LitVote: How come they’re all men? US prisons are 92 percent men and 8 percent women.
Jess: … there don’t seem to be a lot of women who were involved in very high levels or involved in organizing terrorist acts or taking up arms who were fingered in this way.
LitVote: What about the people in the orange suits with the bags over their heads?
Jess: I did see in January of 2002 a military transport plane that was offloaded with detainees coming off, and they had those famous orange jumpsuits, and they were handcuffed and they had on blackout goggles and earmuffs and facemasks and gloves, basically to deprive them of most of their senses. I did not see any abuse, and my visits there have been many, but my visits at Guantanamo have all been under military escort, so I can’t see anything that they don’t choose to let me see when I’m there.
LitVote: When do you expect it to be shut down entirely?
Jess: Well, I have no information on that. The president said he was going to do it when he ran for office the first time in 2008. They recently reassigned the State Department official whose job was finding new homes for the detainees. I suppose the questions is whether President Obama wants to leave off in four years having accomplished that campaign promise from 2008 or having it be one of the things that is a mark on his report card as incomplete. (more…)
A photographic notebook from Robert Scott’s ill-fated Antarctic expedition has been found after a century trapped in the ice of the frozen continent, New Zealand’s Antarctic Heritage Trust said.
It belonged to scientist George Murray Levick and was discovered outside Scott’s 1911 Terra Nova base during last year’s summer ice melt.
Writing in the notebook remains legible but the binding has been dissolved by years of ice and water damage, the trust’s executive director Nigel Watson said.
“It’s an exciting find. The notebook is a missing part of the official expedition record,” he said.
“After spending seven years conserving Scott’s last expedition building and collection, we are delighted to still be finding new artefacts.”
He said the pages of the notebook were taken to New Zealand and individually preserved, then given new binding and returned to Antarctica, where the trust is working to preserve five sites used by explorers Scott, Ernest Shackleton and Edmund Hillary.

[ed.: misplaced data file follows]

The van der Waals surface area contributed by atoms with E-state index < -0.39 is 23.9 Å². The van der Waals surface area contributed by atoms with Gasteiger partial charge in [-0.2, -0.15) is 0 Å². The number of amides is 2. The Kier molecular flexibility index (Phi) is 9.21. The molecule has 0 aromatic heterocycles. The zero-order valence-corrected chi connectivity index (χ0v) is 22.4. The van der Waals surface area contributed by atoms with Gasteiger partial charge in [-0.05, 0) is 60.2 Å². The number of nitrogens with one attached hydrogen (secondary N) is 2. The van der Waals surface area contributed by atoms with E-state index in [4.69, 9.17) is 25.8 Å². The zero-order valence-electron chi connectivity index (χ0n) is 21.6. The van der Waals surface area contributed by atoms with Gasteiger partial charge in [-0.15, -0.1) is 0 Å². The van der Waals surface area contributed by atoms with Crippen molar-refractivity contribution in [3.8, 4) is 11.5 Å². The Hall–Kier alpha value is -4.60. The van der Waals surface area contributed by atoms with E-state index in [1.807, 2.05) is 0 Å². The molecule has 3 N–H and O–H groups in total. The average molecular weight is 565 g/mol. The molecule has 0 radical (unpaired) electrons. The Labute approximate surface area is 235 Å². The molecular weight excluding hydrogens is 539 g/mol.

A self-portrait of scientist George Murray Levick smoking a pipe and reading on his bunk in the hut …
Scott’s expedition split into two groups after reaching the Antarctic, with the leader’s contingent reaching the South Pole on January 17, 1912, only to find Norwegian Roald Amundsen had beaten them there a month earlier.
Scott and his companions later died of exposure and starvation.
Levick was in the other group, which travelled along the coast to make scientific observations but became stranded from the base camp when pack ice prevented their ship from picking them up.
The six men all survived the Antarctic winter by digging a cave in the ice and eating local wildlife, including penguins and seals.
Other discoveries made by the trust include bottles of whisky taken on Shackleton’s 1908 expedition and lost negatives from his 1914-17 foray to the Ross Sea.
The contents of Levick’s notebook are fairly mundane, comprising the dates, subjects and exposure details of photographs he had taken.
Much more interesting was a scientific paper he wrote titled “Sexual Habits of the Adelie Penguin”, which was lost until researchers at London’s Natural History Museum rediscovered it in 2012.
In it he records observations of the penguins’ “depraved” habits, including homosexual behaviour and males trying to mate with the bodies of dead females.
Levick was so horrified at the penguins’ antics that he wrote down some of his observations in Greek so the average reader could not understand them and his paper was never publicly released.
Want to grow as a journalist while absorbing a universe of green knowledge? Apply for the Grist Fellowship Program. We are an independent nonprofit media organization that shapes the country’s environmental conversations, making green second nature for our monthly audience of 2,000,000 and growing. At Grist, green isn’t about hugging trees or hiking — it’s about using humor and real talk to connect big issues like climate change to the places where people live, work, and play.
What is the Grist Fellowship Program?
The Grist Fellowship Program is an opportunity to hone your skills at a national news outlet and deepen your knowledge of environmental issues. We’re looking for early-career journalists with a variety of skills, from traditional reporting to multimedia whizbangery. We will offer exposure to the leading sustainability thinkers and theories of our time, real-world experience at a fast-paced news site, and the occasional toothsome fruit leather.
Fellows work out of Grist’s Seattle office. Fellows must make a six-month commitment. The fellowship pays $2,250 per month. In special cases the fellowship will be renewable once by mutual agreement between the fellow and Grist. Renewal candidates will be considered alongside the applicant pool for the next fellowship cycle.
Who should apply?